The VC firm chose harsher terms, some pressure to exert.

The founders spoke of scaling, current status to outstrip,

The VCs spoke of ICPs and flaws in leadership.


The founders quoted Turing while the VCs chose Voltaire,

A product trumps perfection knows each self-made billionaire.

And so with mathematics and abstraction founders pled,

“But who will buy the product?  More than words you must embed.”


“It’s novel and it’s brilliant,” desperate founders did implore,

But revenue’s a better way to try and build rapport.

“There’s other POCs to build - we’re grossly undermanned!”

“They’re all a POS without some customers in hand.” 

 

“There’s software here to license, can’t you throw this dog a bone?”

“You want an acquihire?  Or your freedom and a loan?” 

The founders still pursued, in turn the funders still withdrew,

No equity, just enmity, so easy to construe.

 

In years to come, the tales are told of business fit and flawed,

Commercialized, democratized, disruptive, fair or fraud.

Of LLCs and B2Bs where capital is gained,

Where dogfood is consumed and bootstrapped building blocks are chained.

 

The PE firms with cash to burn will churn at different rates,

And contracts starve new hires with their stingy boilerplates.

The sellouts, burnouts, spinouts have their MVPs to show,

The nascent aspirations of their brilliant CTO.

 

Oh somewhere in the valley, there are passions to ignite,

The incubators hum, and their investors’ yields delight.

And exits are spactacular and IPOs breakout…

…but there is no joy in Cali, for the runway had run out.

Written By: Evan Coopersmith & AE Studio


"Casey At The Bat"

The outlook wasn't brilliant for the Mudville nine that day:

The score stood four to two, with but one inning more to play,

And then when Cooney died at first, and Barrows did the same,

A pall-like silence fell upon the patrons of the game.

 

A straggling few got up to go in deep despair. The rest

Clung to the hope which springs eternal in the human breast;

They thought, "If only Casey could but get a whack at that—

We'd put up even money now, with Casey at the bat."

 

But Flynn preceded Casey, as did also Jimmy Blake,

And the former was a hoodoo, while the latter was a cake;

So upon that stricken multitude grim melancholy sat,

For there seemed but little chance of Casey getting to the bat.

 

But Flynn let drive a single, to the wonderment of all,

And Blake, the much despisèd, tore the cover off the ball;

And when the dust had lifted, and men saw what had occurred,

There was Jimmy safe at second and Flynn a-hugging third.

 

Then from five thousand throats and more there rose a lusty yell;

It rumbled through the valley, it rattled in the dell;

It pounded on the mountain and recoiled upon the flat,

For Casey, mighty Casey, was advancing to the bat.

 

There was ease in Casey's manner as he stepped into his place;

There was pride in Casey's bearing and a smile lit Casey's face.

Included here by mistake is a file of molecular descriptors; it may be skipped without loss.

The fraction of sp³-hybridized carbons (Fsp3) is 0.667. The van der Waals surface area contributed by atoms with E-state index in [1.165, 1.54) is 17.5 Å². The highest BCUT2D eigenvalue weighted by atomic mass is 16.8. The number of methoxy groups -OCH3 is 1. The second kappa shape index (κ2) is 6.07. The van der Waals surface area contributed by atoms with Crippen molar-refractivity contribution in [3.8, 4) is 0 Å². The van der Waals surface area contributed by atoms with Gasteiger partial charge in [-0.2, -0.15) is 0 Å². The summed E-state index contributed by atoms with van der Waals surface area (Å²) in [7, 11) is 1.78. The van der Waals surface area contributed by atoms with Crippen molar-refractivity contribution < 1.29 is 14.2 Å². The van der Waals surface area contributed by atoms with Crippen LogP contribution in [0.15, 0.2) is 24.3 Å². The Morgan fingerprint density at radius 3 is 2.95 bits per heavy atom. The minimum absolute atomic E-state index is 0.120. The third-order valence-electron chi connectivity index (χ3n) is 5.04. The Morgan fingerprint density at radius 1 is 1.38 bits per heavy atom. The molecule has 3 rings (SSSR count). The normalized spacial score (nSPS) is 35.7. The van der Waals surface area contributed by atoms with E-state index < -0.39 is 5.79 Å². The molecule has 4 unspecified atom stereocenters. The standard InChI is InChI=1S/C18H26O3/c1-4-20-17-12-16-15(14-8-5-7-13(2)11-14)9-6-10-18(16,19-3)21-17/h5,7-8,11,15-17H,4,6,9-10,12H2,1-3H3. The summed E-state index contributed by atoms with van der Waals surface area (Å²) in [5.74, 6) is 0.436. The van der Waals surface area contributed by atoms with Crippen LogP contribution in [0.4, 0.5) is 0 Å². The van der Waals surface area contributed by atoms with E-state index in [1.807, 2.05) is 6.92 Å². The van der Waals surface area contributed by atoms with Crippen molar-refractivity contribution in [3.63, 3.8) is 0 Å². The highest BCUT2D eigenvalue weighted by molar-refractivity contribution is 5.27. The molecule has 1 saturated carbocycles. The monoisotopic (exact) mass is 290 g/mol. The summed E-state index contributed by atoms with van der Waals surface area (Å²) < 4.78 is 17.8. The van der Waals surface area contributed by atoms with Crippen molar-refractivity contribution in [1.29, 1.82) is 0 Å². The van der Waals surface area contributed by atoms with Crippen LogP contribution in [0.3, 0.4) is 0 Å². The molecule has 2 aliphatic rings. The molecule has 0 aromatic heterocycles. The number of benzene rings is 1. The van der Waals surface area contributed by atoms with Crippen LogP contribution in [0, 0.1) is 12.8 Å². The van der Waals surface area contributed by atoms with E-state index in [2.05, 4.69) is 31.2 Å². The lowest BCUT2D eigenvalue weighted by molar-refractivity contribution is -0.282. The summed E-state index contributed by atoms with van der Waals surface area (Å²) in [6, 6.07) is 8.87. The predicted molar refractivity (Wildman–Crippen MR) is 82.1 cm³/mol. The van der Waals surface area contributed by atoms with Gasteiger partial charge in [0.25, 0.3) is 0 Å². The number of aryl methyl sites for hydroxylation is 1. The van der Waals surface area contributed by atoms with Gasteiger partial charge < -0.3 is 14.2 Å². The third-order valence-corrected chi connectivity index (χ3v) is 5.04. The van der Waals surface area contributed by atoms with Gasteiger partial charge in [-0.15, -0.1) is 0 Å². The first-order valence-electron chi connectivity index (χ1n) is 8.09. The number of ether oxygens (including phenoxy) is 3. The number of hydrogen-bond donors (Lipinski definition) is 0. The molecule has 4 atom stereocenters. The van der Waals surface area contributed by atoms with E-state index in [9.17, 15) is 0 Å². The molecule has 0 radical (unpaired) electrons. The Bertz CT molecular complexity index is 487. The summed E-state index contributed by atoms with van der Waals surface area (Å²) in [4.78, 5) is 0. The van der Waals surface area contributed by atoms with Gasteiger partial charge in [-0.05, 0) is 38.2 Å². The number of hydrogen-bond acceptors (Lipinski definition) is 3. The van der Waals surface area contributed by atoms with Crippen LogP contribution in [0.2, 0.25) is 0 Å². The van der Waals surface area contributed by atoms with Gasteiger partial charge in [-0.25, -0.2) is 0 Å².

And when, responding to the cheers, he lightly doffed his hat,

No stranger in the crowd could doubt 'twas Casey at the bat.

 

Ten thousand eyes were on him as he rubbed his hands with dirt;

Five thousand tongues applauded when he wiped them on his shirt;

Then while the writhing pitcher ground the ball into his hip,

Defiance flashed in Casey's eye, a sneer curled Casey's lip.

 

And now the leather-covered sphere came hurtling through the air,

And Casey stood a-watching it in haughty grandeur there.

Close by the sturdy batsman the ball unheeded sped—

"That ain't my style," said Casey. "Strike one!" the umpire said.

 

From the benches, black with people, there went up a muffled roar,

Like the beating of the storm-waves on a stern and distant shore;

"Kill him! Kill the umpire!" shouted someone on the stand;

And it's likely they'd have killed him had not Casey raised his hand.

 

With a smile of Christian charity great Casey's visage shone;

He stilled the rising tumult; he bade the game go on;

He signaled to the pitcher, and once more the dun sphere flew;

But Casey still ignored it and the umpire said, "Strike two!"

 

"Fraud!" cried the maddened thousands, and echo answered "Fraud!"

But one scornful look from Casey and the audience was awed.

They saw his face grow stern and cold, they saw his muscles strain,

And they knew that Casey wouldn't let that ball go by again.

  

The sneer is gone from Casey's lip, his teeth are clenched in hate,

He pounds with cruel violence his bat upon the plate;

And now the pitcher holds the ball, and now he lets it go,

And now the air is shattered by the force of Casey's blow.

 

Oh, somewhere in this favoured land the sun is shining bright,

The band is playing somewhere, and somewhere hearts are light;

And somewhere men are laughing, and somewhere children shout,

But there is no joy in Mudville—mighty Casey has struck out.

Written By: Ernest L. Thayer, circa 1888